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Summer 101: Family water safety

Splish and splash safely all summer long


There’s nothing like cooling off from summer’s heat in a swimming pool, lake, river or the ocean. But before you hit the water, make sure you – and your children – know how to stay safe.

“Drowning is the third most common cause of accidental death in the United States,” said Dr. Stefani Connel of Novant Health Family & Internal Medicine South Brunswick. “Drownings and near-drownings are, of course, the biggest safety concerns and fears around any body of water including pools, streams, lakes and creeks. It is important to educate children that all bodies of water can be dangerous.”

Children should learn to practice water safety at a young age to protect themselves from danger, and swimming lessons are recommended for all children.

“These lessons focus not only on learning to swim, but usually also have a dedicated day to water safety and life jacket importance,” Connel said. “I recommend all parents please review the basic rules of pool safety with their children every year including never swimming without an adult, never swimming during a storm, and avoidance of touching or playing with pool chemicals, as these chemicals can be extremely dangerous. “

Children can begin to participate in swimming lessons as young as 6 months old.

Other summer safety tips include:

Use age- and weight-appropriate flotation devices.

Young children, inexperienced swimmers and anyone who is boating should wear U.S. Coast Guard-approved life jackets.

“It is important not to forget that children and adults should always wear a life jacket when on a boat or other watercrafts regardless if they can swim or not, as currents and falls that render individuals unconscious can cause drownings,” Connel noted.

But remember: Flotation devices alone aren’t enough.

Life jackets – or especially air- or foam-filled toys such as “water wings,” “noodles,” or inner tubes – shouldn’t be the sole method of swim protection for young or inexperienced swimmers.

Approximately 10 people die every day from unintentional drowning, according to the Centers for Disease Control and Prevention. Drowning ranks fifth among the leading causes of unintentional injury death in the United States and is the second-leading cause of death among children ages 1 to 4, the CDC says.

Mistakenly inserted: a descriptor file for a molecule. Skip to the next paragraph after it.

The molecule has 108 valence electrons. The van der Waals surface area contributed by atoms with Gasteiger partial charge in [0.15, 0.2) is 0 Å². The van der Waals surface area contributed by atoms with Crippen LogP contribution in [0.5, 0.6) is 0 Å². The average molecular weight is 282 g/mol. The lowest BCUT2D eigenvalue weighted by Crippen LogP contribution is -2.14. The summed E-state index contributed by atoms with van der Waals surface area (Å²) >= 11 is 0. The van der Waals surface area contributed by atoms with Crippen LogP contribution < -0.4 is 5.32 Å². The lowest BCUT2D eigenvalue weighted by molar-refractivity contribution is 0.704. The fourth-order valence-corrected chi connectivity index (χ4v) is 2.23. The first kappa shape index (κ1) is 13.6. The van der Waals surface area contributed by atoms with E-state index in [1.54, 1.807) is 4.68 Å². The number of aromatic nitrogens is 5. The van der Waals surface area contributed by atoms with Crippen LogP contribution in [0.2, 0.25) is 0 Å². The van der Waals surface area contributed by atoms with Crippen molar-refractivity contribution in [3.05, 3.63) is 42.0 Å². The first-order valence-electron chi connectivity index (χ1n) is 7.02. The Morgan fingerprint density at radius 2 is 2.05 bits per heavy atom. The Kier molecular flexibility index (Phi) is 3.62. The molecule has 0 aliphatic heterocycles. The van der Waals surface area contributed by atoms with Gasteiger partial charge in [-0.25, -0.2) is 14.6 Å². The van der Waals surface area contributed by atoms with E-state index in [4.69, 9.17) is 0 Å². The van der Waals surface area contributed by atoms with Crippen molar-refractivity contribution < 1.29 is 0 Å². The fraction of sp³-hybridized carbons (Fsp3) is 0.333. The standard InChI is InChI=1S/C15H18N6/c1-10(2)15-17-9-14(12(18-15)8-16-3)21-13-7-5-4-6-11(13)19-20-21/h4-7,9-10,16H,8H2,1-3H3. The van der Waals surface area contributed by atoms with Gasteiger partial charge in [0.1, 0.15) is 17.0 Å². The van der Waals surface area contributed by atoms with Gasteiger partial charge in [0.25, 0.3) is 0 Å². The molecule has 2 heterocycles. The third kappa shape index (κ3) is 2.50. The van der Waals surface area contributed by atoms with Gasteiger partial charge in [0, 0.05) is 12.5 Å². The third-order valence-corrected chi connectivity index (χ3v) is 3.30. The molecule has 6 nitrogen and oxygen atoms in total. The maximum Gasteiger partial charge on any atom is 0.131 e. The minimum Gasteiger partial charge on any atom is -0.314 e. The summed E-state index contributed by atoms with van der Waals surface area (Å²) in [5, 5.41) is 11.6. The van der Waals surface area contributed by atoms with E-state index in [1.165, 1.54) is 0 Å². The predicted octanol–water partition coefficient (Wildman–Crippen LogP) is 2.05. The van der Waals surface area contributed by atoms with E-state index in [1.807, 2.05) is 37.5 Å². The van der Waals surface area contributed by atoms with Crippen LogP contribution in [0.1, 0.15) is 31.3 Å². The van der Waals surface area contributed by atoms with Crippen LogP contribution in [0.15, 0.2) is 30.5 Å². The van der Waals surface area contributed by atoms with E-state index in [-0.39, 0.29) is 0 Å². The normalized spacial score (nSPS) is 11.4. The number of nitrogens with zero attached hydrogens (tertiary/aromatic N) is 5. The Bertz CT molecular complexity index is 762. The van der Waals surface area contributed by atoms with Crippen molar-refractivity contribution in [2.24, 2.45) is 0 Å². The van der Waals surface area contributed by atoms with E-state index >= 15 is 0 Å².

The CDC also notes that 80 percent of people who die from drowning are male, and the fatal unintentional drowning rate is significantly higher for African-Americans than whites across all age groups. The disparity is greatest for black 11- to 12-year-olds, whose drowning rate in swimming pools is 10 times that of whites.

According to the American Red Cross, swimmers who are in trouble may scream or splash, but most often they cannot or do not call out for help. Signs that people are struggling in the water include doggie paddling with no forward progress, hanging on to safety lines or back floating while arm-waving.

If you see someone struggling in the water, shout for help, throw a rescue or flotation device and call 911 if needed. Do not jump in and attempt to rescue the swimmer if you’re an untrained or weak swimmer.

“If an adult or child does experience a near-drowning, it is imperative that the individual be taken to the nearest emergency room for immediate evaluation as life-threatening symptoms can sometimes present hours after the incident has occurred and victims of near-drownings will need to be closely monitored by medical staff for several hours,” Connel said.

Secure pools and hot tubs at home, too.

Water barriers are a good drowning prevention tool, especially for young children at home.

Use barriers, safety covers and alarms to prevent young children from drowning. Remove items that provide pool access and remove all toys from the pool when not in use, as these can attract young children.

Learn CPR.

Cardiopulmonary resuscitation performed by bystanders has been shown to save lives and improve outcomes in drowning victims. Seconds count, and knowing CPR can drastically improve outcomes.

Beware what’s lurking in and around the water.

Sometimes it’s not just the water that should cause you to worry. Don’t assume that water is clean. Bacteria are present in ponds, rivers and even the ocean. Do not swim if you have any open wounds, and wear sandals to prevent exposure to viruses or bacteria through the feet.

On a boat? Be wary of carbon monoxide poisoning.

Larger, gasoline-powered boats sometimes have generators that vent toward the rear of the boat, which can pose a danger of carbon monoxide poisoning to passengers on the rear swim deck or water platform. Traveling at slow speeds or idling in the water can cause carbon monoxide buildup in a boat’s cabin, cockpit, bridge, aft deck or open areas.

Carbon monoxide is odorless and colorless and can poison or kill quickly. The most common symptoms of poisoning are headache, dizziness, weakness, nausea, vomiting, chest pain and confusion, according to the CDC, which recommends installing carbon monoxide detectors, keeping clear of engine exhaust vents and monitoring passengers closely.

“Like most things, education and exposure are the best preventative steps for drownings and near-drownings,” Connel said. “The goal is for children and adults to love playing in the water and enjoy the summertime to the fullest.”





Published: 7/9/2015
Updated on: 5/22/2017